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    Re: Hypothetical Exercise - Abduced By Aliens
    From: Greg R_
    Date: 2008 Jul 1, 20:23 -0700

    --- m_burkes@msn.com wrote:
    
    > Hi folks, Sorry to belabor this great problem but I suppose if one
    > were cast to the high seas he can at least determine the hemisphere
    > by the star configuration
    
    See my musings on the subject in the [Discussion] thread:
    http://www.fer3.com/arc/m2.aspx?i=105475&y=200806
    
    > and if Northern hemisphere Polaris can yield Latitude and therefore 
    > carry on with the further iterations.
    
    Good point as well - there were some pretty good ideas floated on this
    one, I don't think any of us on the list would stay "lost" in a
    situation like that for too long...  ;-)
    
    --
    GregR
    
    
    
    --- m_burkes@msn.com wrote:
    
    > 
    > Hi folks, Sorry to belabor this great problem but I suppose if one
    > were cast to the high seas he can at least determine the hemisphere
    > by
    > the star configuration and if Northern hemisphere Polaris can yield
    > Latitude and therefore carry on with the further iterations. I may
    > have missed this in the discussions and thanks much.
    > Mike Burkes
    > 
    > On Jun 15, 10:18 pm, "Greg R."  wrote:
    > > [The basis for this hypothetical celnav problem has been discussed
    > (at least in theory) on the list before, so let's try it with a "for
    > real" exercise]
    > >
    > > After recovering from being unceremoniously dumped on an unknown
    > shore in his/her last adventure (not to mention draining the sailing
    > budget with salvaging the boat and the boatyard repair bills), our
    > intrepid navigator decides that a several-weeks long cruise to
    > somewhere in the distant islands would be just the ticket. Several
    > days into this idyllic voyage a definite feeling of relaxation starts
    > to set in - ah, now this is the life.
    > >
    > > But of course, it was not to continue... after toasting yet another
    > glorious sunset at sea, our intrepid navigator suddenly finds his/her
    > reverie broken by a group of very bright lights moving rapidly
    > through the sky. After passing close abeam, the lights abruptly
    > change course and hover directly over the boat, illuminating it with
    > what can only be a several-billion candlepower searchlight. To
    > his/her horror, the navigator suddenly finds the entire boat being
    > lifted out of the water and into the open doors of what appears to be
    > some sort of alien spacecraft. Then just as suddenly as they
    > appeared, the armada of alien spacecraft abruptly depart for an
    > uncharted (at least to us) part of the galaxy.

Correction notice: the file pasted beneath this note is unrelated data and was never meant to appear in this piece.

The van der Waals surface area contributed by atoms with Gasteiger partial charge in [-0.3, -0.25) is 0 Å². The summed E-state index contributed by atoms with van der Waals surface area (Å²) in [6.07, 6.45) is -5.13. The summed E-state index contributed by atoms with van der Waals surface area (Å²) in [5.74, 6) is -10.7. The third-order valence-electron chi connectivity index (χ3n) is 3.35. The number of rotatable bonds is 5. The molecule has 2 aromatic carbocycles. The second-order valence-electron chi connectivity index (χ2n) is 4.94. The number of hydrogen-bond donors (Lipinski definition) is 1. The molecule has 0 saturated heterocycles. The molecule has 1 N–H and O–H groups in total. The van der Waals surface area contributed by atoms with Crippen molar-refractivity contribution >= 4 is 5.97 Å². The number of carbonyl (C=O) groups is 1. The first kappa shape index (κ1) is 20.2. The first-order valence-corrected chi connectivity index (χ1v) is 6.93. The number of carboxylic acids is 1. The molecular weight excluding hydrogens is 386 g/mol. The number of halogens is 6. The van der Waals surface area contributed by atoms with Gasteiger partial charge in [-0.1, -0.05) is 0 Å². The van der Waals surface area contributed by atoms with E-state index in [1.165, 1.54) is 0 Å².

> >
    > > Luckily for our intrepid navigator, the aliens are only curious and
    > do him/her no harm. After a couple hours of poking and prodding (and
    > having a good laugh over the primitive Earthling navigation
    > equipment), they realize that the human lifeform is so vastly
    > inferior to their own that nothing further would be gained from
    > holding him/her any longer and they decide to return their captive
    > back to Earth.
    > >
    > > In an instant (at least in Earth time) they're once again hovering
    > over the navigator's home planet, gently place the boat back in the
    > water, and disappear once again before the navigator has a chance to
    > fully comprehend exactly what just happened.
    > >
    > > But there's no time to dwell on this latest adventure... like a
    > good navigator s/he realizes that the most pressing problem right now
    > is to figure out where the boat is now located (at least it seems to
    > be on an ocean, which is a good thing...), but notes with some dismay
    > that all of the onboard electronic navigation/computer gear was
    > apparently zapped by being transported to the outer reaches of the
    > galaxy.
    > >
    > > However, all of the celnav gear (sextant, books, plotting tools,
    > chronometer, etc.) is still intact and onboard, evening twilight is
    > approaching, and with an ironic sense of deja vu the navigator takes
    > these sights:
    > >
    > >   05:46:40Z  Vega  Hs = 16�38.8'
    > >   05:52:18Z  Spica  Hs = 54�43.4'
    > >   05:54:26Z  Pollux  Hs = 21�02.6'
    > >
    > > Height of eye on the boat = 8 feet, index error = 0.0', and assume
    > standard atmospheric conditions (the salvage/repair/refit budget
    > didn't allow for purchasing a new barometer and thermometer). Last
    > known Earth date was June 14, 2008 - you can ignore any dilution of
    > time factors (or other effects of trans-space travel).
    > >
    > > Where are we? And where is the nearest civilization?
    > >
    > > Discussion item: How would you go about solving this particular
    > navigation problem?
    > >
    > > --
    > > GregR
    > > 
    > 
    
    
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